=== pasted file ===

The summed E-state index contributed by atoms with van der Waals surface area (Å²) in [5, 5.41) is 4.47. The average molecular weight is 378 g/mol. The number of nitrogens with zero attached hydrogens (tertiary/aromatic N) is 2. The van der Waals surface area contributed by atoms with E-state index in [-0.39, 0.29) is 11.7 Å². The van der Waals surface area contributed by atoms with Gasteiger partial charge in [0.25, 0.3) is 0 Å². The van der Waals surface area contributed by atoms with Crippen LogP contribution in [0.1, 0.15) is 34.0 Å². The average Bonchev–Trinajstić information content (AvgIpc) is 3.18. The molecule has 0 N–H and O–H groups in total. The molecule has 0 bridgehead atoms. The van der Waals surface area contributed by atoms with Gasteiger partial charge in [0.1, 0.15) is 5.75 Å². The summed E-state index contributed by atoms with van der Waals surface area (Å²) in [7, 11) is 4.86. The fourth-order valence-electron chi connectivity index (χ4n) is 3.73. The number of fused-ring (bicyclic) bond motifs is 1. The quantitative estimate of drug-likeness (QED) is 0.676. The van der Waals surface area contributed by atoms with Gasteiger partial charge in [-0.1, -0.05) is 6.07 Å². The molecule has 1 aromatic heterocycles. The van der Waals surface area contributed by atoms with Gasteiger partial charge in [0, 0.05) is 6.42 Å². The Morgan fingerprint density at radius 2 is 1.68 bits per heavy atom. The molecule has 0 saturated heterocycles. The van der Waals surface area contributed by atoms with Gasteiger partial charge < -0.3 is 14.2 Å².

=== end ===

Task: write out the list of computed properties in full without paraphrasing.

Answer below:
The summed E-state index contributed by atoms with van der Waals surface area (Å²) in [5, 5.41) is 4.47. The average molecular weight is 378 g/mol. The number of nitrogens with zero attached hydrogens (tertiary/aromatic N) is 2. The van der Waals surface area contributed by atoms with E-state index in [-0.39, 0.29) is 11.7 Å². The van der Waals surface area contributed by atoms with Gasteiger partial charge in [0.25, 0.3) is 0 Å². The van der Waals surface area contributed by atoms with Crippen LogP contribution in [0.1, 0.15) is 34.0 Å². The average Bonchev–Trinajstić information content (AvgIpc) is 3.18. The molecule has 0 N–H and O–H groups in total. The molecule has 0 bridgehead atoms. The van der Waals surface area contributed by atoms with Gasteiger partial charge in [0.1, 0.15) is 5.75 Å². The summed E-state index contributed by atoms with van der Waals surface area (Å²) in [7, 11) is 4.86. The fourth-order valence-electron chi connectivity index (χ4n) is 3.73. The number of fused-ring (bicyclic) bond motifs is 1. The quantitative estimate of drug-likeness (QED) is 0.676. The van der Waals surface area contributed by atoms with Gasteiger partial charge in [-0.1, -0.05) is 6.07 Å². The molecule has 1 aromatic heterocycles. The van der Waals surface area contributed by atoms with Gasteiger partial charge in [0, 0.05) is 6.42 Å². The Morgan fingerprint density at radius 2 is 1.68 bits per heavy atom. The molecule has 0 saturated heterocycles. The van der Waals surface area contributed by atoms with Gasteiger partial charge < -0.3 is 14.2 Å².